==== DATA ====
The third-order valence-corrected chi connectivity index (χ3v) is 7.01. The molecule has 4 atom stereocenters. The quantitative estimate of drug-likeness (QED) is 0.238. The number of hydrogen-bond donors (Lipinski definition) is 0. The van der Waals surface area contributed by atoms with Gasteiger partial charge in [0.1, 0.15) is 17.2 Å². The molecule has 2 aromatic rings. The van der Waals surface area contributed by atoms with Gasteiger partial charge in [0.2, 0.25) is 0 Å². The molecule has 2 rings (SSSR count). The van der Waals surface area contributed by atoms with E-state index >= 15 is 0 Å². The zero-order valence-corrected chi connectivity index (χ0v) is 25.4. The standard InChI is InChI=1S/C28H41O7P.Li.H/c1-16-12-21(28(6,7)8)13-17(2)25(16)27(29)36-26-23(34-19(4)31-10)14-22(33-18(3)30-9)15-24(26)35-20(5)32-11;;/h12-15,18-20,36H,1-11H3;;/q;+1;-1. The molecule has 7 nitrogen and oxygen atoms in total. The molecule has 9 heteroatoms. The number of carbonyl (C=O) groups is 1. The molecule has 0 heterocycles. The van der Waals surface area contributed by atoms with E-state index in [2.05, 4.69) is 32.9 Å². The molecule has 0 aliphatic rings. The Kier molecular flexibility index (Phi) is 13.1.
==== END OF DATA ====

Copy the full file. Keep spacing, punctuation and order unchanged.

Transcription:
The third-order valence-corrected chi connectivity index (χ3v) is 7.01. The molecule has 4 atom stereocenters. The quantitative estimate of drug-likeness (QED) is 0.238. The number of hydrogen-bond donors (Lipinski definition) is 0. The van der Waals surface area contributed by atoms with Gasteiger partial charge in [0.1, 0.15) is 17.2 Å². The molecule has 2 aromatic rings. The van der Waals surface area contributed by atoms with Gasteiger partial charge in [0.2, 0.25) is 0 Å². The molecule has 2 rings (SSSR count). The van der Waals surface area contributed by atoms with E-state index >= 15 is 0 Å². The zero-order valence-corrected chi connectivity index (χ0v) is 25.4. The standard InChI is InChI=1S/C28H41O7P.Li.H/c1-16-12-21(28(6,7)8)13-17(2)25(16)27(29)36-26-23(34-19(4)31-10)14-22(33-18(3)30-9)15-24(26)35-20(5)32-11;;/h12-15,18-20,36H,1-11H3;;/q;+1;-1. The molecule has 7 nitrogen and oxygen atoms in total. The molecule has 9 heteroatoms. The number of carbonyl (C=O) groups is 1. The molecule has 0 heterocycles. The van der Waals surface area contributed by atoms with E-state index in [2.05, 4.69) is 32.9 Å². The molecule has 0 aliphatic rings. The Kier molecular flexibility index (Phi) is 13.1.